10. Chris · 1598 days ago

    ...They won't show how to force quit? What? Why not? That's an absolute basic skill that should be learned immediately. What in the world is their logic for that?

    • Jon W · 1597 days ago

      Can you really not imagine why this advice would be given to call-center support folks in the face of an emergent threat?

      a) the measures would only be known to / thought of by some percentage of call center folks, until the "official" resolution path is defined

      b) the measures were not (at the time of writing) known to address the entire threat - potentially leading to people thinking they were done fixing when in fact they were still compromised.

      c) the security design makes it possible for Apple to push a definitive and complete fix within a relatively short period of time, and in the meantime, the fact of a support call indicates that the user knows something is wrong, so the risk of additional compromise is low

    • spookie · 1574 days ago

      Apple support absolutely WILL tell you how to force quit an application, and they have such instructions on their support site as well as including that in their "switching" tutorials. The directive was in re: Mac Defender and it's variants ONLY. Their reasons for wanting to have an official support directive for this before giving customers this information certainly has precedent in the industry.

      • jonny · 1097 days ago

        Murder has always had precedent in life (at least, we must assume it always did otherwise the purpose of the story of Cain & Abel takes on an wholly nightmarish hue). My point being, what does "precedent" or "history" have to do with explanations of Reason or Motive or Logic....or Sanity?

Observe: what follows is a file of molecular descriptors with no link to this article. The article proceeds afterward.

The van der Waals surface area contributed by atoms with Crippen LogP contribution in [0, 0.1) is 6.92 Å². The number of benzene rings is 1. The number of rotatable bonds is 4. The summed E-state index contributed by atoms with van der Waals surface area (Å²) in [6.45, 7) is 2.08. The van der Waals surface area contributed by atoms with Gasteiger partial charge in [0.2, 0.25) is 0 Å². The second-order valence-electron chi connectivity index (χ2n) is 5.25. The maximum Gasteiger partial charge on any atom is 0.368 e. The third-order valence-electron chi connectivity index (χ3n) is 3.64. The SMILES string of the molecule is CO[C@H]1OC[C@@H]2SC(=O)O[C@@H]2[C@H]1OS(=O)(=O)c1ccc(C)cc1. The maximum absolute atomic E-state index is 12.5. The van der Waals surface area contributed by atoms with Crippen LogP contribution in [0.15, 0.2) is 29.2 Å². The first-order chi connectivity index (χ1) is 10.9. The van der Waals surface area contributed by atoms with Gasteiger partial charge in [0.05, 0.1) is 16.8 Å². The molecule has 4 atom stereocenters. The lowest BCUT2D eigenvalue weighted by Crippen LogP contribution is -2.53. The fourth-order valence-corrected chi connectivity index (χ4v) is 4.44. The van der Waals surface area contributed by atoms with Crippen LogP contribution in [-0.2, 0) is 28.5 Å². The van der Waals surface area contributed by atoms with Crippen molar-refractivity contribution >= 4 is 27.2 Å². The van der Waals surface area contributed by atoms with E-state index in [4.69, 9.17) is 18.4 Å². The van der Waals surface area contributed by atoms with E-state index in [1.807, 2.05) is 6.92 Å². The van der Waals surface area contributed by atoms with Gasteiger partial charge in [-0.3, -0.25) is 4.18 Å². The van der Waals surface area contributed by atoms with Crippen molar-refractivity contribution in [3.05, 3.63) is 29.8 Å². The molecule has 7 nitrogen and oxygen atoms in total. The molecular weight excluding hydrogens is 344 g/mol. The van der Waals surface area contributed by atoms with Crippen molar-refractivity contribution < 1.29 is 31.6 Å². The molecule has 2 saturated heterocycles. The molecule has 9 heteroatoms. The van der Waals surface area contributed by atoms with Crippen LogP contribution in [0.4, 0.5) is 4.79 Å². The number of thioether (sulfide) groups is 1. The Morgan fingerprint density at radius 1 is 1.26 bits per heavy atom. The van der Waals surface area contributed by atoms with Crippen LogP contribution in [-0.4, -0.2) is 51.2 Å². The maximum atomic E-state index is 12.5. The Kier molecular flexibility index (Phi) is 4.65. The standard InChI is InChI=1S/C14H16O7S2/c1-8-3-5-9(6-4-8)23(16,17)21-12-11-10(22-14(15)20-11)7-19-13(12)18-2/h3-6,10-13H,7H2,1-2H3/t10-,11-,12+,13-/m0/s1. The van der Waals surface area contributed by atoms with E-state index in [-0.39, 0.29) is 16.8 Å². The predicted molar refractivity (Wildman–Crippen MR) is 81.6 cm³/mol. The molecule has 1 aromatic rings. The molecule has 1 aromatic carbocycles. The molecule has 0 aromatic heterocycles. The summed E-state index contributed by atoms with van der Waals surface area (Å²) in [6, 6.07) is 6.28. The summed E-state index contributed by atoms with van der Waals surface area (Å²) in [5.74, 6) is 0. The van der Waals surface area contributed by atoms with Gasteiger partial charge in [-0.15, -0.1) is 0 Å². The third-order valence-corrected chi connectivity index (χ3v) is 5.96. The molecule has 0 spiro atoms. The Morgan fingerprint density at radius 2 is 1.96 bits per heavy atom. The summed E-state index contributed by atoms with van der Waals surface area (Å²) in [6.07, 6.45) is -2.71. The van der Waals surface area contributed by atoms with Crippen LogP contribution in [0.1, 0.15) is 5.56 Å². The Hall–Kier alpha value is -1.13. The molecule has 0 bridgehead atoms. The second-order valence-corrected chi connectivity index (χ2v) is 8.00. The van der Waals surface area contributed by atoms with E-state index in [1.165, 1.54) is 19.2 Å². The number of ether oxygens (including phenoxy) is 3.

I'm yet to hear a sane or logical reason disclosed for lying to customers about how to limit their exposure to the malware which took advantage of an existing exploit in the Operating System.

        I'm yet to hear a sane or logical reason for why the story of Cain & Abel is read to children, either. I suspect the analogy is far better than one might imagine, at first blush.

  11. Pete Cooper · 1598 days ago

    Fix/patch coming soon:

  12. Amy · 1598 days ago

    I thought this was something that mac users downloaded and paid for. I can't believe that 60,000 users paid $100.00 for this scam.

    Anyway, Apple has specific instructions concerning this and how to remove it.

    • spookie · 1574 days ago

      I can't believe people get scammed in the Nigerian Banking scams either, but people are mostly stupid. Almost every computer I am asked to "fix" suffers from a PEBKAC or ID107 error.

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About the author

Chester Wisniewski is a Senior Security Advisor at Sophos Canada. He provides advice and insight into the latest threats for security and IT professionals with the goal of providing clear guidance on complex topics. You can follow Chester on Twitter as @chetwisniewski, on as Chester, Chester Wisniewski on Google Plus or send him an email at